With a screwdriver and a few spare fuses in my pocket, I took off. At the door on the ‘O6 I punched in the combination and entered…pandemonium. There were RMs and Zeros bustling about, teletype printers banging away and facsimile machines zipping their pens to and fro. This was normal of course, Main Comm was always pandemonium. I worked my way into the back and among the di-dah’s of Morse and the bleeps of Baudot I found RM1 Zamora.
Zamora spotted me and, without removing the telephone from his ear, pointed towards the wall of radio receivers and RTTY demodulators. "Fix it" he commanded. "OK" I said, and strolled over to the indicated equipment. Sure enough an entire column of equipment, floor to ceiling (oops, I mean deck to overhead), was dead. Well this was a no-brainer for a budding young rocket-scientist like me! I looked down at the air-filter panel on the bottom of the rack and noticed the master switch was turned off. Kicked off, I speculated, by a clumsy RM3.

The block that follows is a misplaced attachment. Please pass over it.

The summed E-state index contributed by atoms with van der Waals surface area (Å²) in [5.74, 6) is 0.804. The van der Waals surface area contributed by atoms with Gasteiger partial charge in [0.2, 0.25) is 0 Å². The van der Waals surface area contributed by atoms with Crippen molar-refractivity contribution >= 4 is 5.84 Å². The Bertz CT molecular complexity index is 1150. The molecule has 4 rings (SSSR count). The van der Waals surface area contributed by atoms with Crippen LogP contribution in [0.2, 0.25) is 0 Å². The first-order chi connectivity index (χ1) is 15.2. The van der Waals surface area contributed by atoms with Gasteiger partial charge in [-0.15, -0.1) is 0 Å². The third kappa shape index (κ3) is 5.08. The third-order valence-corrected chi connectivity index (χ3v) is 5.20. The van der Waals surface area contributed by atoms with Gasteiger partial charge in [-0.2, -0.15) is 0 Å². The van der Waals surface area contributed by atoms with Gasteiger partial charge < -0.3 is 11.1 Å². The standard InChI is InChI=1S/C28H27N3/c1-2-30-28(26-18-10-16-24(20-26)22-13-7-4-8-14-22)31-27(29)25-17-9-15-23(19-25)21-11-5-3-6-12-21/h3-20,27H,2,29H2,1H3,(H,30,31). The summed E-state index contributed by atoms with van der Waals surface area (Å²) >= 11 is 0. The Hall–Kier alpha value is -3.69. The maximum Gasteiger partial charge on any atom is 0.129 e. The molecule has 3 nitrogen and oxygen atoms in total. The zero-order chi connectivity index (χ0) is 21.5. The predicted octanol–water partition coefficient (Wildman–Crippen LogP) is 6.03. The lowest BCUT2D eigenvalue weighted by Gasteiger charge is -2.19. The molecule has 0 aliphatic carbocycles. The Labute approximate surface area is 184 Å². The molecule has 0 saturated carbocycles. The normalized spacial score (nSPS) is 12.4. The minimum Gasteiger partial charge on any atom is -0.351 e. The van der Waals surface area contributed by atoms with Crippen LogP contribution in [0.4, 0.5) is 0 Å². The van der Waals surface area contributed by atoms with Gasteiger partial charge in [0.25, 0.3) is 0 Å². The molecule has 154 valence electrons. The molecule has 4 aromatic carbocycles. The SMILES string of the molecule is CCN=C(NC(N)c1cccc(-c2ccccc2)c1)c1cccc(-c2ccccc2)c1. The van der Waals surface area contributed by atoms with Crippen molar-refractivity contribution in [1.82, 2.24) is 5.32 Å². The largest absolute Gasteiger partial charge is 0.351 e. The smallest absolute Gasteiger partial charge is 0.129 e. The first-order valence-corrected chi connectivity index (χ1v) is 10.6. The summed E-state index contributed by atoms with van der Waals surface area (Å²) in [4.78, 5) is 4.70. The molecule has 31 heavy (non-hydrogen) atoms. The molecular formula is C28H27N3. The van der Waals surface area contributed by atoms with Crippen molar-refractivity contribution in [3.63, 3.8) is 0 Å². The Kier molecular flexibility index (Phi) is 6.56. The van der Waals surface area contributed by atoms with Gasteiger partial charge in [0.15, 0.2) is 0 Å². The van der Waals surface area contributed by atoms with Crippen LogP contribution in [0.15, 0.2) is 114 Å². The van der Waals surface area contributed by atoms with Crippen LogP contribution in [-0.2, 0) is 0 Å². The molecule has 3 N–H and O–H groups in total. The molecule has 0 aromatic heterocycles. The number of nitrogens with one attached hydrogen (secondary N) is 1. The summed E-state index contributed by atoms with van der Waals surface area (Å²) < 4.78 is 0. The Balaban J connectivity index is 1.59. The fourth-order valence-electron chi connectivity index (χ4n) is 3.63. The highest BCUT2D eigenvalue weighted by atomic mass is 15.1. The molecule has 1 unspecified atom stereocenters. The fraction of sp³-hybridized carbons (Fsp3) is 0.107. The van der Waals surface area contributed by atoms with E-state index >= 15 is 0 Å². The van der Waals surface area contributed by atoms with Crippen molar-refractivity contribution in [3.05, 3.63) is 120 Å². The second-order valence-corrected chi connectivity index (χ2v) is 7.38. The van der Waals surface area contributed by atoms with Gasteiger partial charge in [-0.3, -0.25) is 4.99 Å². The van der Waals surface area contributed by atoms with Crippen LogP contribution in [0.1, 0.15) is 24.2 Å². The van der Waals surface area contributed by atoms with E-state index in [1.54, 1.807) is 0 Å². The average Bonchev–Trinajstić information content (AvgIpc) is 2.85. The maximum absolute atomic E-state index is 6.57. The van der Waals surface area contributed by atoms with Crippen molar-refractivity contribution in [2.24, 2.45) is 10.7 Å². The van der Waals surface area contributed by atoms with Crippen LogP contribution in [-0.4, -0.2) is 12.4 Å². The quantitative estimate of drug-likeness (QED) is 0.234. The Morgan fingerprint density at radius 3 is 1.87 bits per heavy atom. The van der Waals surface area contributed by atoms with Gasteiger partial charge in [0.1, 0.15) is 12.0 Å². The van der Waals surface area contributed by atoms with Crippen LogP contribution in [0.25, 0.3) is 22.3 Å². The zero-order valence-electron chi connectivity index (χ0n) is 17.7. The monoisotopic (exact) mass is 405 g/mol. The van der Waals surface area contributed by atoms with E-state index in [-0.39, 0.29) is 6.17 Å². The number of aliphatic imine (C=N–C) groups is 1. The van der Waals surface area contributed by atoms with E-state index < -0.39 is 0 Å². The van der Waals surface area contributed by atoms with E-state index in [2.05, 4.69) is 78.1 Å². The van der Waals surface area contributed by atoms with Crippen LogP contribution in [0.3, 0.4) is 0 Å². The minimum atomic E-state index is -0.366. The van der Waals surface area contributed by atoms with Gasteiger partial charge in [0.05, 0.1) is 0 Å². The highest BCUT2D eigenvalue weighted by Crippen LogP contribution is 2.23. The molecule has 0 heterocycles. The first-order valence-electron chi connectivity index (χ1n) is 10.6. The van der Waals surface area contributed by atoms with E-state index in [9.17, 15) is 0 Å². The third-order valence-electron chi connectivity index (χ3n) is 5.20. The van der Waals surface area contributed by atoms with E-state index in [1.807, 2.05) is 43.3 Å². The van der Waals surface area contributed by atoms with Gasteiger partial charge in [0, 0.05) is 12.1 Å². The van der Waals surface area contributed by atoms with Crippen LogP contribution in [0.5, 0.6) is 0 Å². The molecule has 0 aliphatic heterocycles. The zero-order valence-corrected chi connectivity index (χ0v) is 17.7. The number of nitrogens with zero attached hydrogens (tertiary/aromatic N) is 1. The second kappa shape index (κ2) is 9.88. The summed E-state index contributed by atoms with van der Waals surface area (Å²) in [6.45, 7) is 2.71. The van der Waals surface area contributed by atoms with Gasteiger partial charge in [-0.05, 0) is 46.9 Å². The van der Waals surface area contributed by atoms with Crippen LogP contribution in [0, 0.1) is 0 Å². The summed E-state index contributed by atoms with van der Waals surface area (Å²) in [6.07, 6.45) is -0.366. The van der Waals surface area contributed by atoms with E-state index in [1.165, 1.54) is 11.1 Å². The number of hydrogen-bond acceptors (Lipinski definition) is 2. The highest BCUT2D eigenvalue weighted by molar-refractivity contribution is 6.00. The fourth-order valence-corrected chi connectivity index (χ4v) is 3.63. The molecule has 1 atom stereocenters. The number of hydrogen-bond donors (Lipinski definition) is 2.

I decided to have some fun, so I waited until I was sure Zamora was watching. I slowly walked up to the equipment, laid the palms of my hands gently on its face, leaned my head back, closed my eyes and loudly wailed,
"OOOOOOOOOHHHMMMMMMM!!! KIRCHHOFF AND THEVENIN, GREAT GODS OF THE ELECTON, PLEASE RETURN THE SACRED FLOW OF CURRENT TO THIS EQUIPMENT!!!
And I kicked the main switch back on with my toe. Varrrrrooommmm, the fans started blowing, panels lit up, lights started flashing, needles started swinging against their meter faces -- and Zamora’s jaw dropped. He’d been had. He knew he’d been had, but he couldn’t see how. I quickly slipped out, an insufferably smug look on my face, before he could figure out what I did.
Later, I got the standard lecture from ET1 Candage, about how I should not intentionally embarrass first class petty officers. But I was too young to pay much heed.
Ah, we mock the thing we are to be!